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ROS Intro

Table of contents

  1. ROS file system structure
    1. General structure
    2. The workspace
  2. ROS Master, nodes and topics
    1. ROS Master
    2. ROS nodes
    3. ROS topics
  3. Anatomy of a ROS node
  4. Launch files
  5. Transforms (tf package)
    1. Quick overview of tf tools
      1. Using view_frames
      2. Using rqt_tf_tree
      3. Using tf_echo
      4. Usign RViz
  6. Additional resources

ROS file system structure

General structure

Similar to an operating system, ROS files are also organized in a particular fashion. The following graph shows how ROS files and folder are organized on the disk:

ROS FS Structure

The ROS packages are the most basic unit of the ROS software. They contain the ROS runtime process (nodes), libraries, configuration files, and so on, which are organized together as a single unit. Packages are the atomic build item and release item in the ROS software.

Inside a package we can find the package manifest file, which contains information about the package, author, license, dependencies, compilation flags, and so on. The package.xml file inside the ROS package is the manifest file of that package.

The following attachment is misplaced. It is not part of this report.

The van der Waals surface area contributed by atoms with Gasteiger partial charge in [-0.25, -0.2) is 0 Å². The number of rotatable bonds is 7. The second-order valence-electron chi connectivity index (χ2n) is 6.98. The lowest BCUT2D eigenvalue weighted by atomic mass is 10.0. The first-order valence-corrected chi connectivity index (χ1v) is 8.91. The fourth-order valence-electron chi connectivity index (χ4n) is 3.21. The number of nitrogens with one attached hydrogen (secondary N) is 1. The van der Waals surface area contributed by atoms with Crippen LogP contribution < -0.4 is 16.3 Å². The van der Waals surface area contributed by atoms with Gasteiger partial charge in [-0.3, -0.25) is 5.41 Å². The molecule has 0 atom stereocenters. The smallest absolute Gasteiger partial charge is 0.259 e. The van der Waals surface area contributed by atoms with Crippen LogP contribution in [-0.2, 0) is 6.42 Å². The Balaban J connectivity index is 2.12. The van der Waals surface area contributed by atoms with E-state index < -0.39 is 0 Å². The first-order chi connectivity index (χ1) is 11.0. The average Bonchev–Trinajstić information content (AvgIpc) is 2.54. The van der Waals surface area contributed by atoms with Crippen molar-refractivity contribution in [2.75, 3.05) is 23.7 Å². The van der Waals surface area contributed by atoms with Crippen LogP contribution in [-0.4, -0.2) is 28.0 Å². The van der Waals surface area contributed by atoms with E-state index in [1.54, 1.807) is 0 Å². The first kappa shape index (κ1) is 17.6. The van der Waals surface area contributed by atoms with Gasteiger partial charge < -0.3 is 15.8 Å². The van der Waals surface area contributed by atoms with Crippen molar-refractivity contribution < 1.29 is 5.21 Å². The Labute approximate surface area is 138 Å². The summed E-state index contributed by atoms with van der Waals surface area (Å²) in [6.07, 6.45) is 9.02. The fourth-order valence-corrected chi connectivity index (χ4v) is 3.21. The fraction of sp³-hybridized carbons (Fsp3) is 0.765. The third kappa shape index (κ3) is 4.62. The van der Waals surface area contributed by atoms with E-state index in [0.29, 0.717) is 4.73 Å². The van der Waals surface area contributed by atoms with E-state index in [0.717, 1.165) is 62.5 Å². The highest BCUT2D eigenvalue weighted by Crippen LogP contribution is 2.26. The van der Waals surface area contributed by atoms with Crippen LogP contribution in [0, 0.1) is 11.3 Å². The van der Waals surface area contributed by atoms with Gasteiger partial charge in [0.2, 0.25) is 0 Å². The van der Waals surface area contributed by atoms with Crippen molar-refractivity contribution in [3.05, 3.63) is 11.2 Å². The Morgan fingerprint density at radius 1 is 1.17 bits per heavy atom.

The ROS messages are a type of information that is sent from one ROS process to the other. They are regular text files with .msg extension that define the fields of the messages.

The ROS service is a kind of request/reply interaction between processes. The reply and request data types can be defined inside the srv folder inside the package.

For example, the package we will develop in this lab will be like

.
└── two_drones_pkg
    ├── CMakeLists.txt
    ├── README.md
    ├── config
    │   └── default.rviz
    ├── launch
    │   └── two_drones.launch
    ├── mesh
    │   └── quadrotor.dae
    ├── package.xml
    └── src
        ├── frames_publisher_node.cpp
        └── plots_publisher_node.cpp

The workspace

In general terms, the workspace is a folder which contains packages, those packages contain our source files and the environment or workspace provides us with a way to compile those packages. It is useful when we want to compile various packages at the same time and it is a good way of centralizing all of our developments.